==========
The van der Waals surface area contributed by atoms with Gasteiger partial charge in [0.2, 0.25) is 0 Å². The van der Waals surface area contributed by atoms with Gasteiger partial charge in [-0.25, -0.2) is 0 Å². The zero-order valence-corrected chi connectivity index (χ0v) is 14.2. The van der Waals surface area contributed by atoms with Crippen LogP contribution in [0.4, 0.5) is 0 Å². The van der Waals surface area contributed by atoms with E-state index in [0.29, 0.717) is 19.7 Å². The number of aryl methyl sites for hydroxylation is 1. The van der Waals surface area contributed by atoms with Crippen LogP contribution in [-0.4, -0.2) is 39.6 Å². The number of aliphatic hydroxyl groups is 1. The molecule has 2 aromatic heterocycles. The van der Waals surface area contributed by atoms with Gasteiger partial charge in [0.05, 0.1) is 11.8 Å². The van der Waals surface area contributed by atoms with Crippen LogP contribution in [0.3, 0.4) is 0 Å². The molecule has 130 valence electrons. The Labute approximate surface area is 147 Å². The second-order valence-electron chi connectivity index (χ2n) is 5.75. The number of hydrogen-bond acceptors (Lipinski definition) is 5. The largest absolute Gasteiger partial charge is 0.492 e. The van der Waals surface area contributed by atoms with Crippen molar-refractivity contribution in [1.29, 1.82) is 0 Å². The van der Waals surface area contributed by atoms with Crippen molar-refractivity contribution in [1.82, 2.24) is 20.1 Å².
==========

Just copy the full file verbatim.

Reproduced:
The van der Waals surface area contributed by atoms with Gasteiger partial charge in [0.2, 0.25) is 0 Å². The van der Waals surface area contributed by atoms with Gasteiger partial charge in [-0.25, -0.2) is 0 Å². The zero-order valence-corrected chi connectivity index (χ0v) is 14.2. The van der Waals surface area contributed by atoms with Crippen LogP contribution in [0.4, 0.5) is 0 Å². The van der Waals surface area contributed by atoms with E-state index in [0.29, 0.717) is 19.7 Å². The number of aryl methyl sites for hydroxylation is 1. The van der Waals surface area contributed by atoms with Crippen LogP contribution in [-0.4, -0.2) is 39.6 Å². The number of aliphatic hydroxyl groups is 1. The molecule has 2 aromatic heterocycles. The van der Waals surface area contributed by atoms with Gasteiger partial charge in [0.05, 0.1) is 11.8 Å². The van der Waals surface area contributed by atoms with Crippen LogP contribution in [0.3, 0.4) is 0 Å². The molecule has 130 valence electrons. The Labute approximate surface area is 147 Å². The second-order valence-electron chi connectivity index (χ2n) is 5.75. The number of hydrogen-bond acceptors (Lipinski definition) is 5. The largest absolute Gasteiger partial charge is 0.492 e. The van der Waals surface area contributed by atoms with Crippen molar-refractivity contribution in [1.29, 1.82) is 0 Å². The van der Waals surface area contributed by atoms with Crippen molar-refractivity contribution in [1.82, 2.24) is 20.1 Å².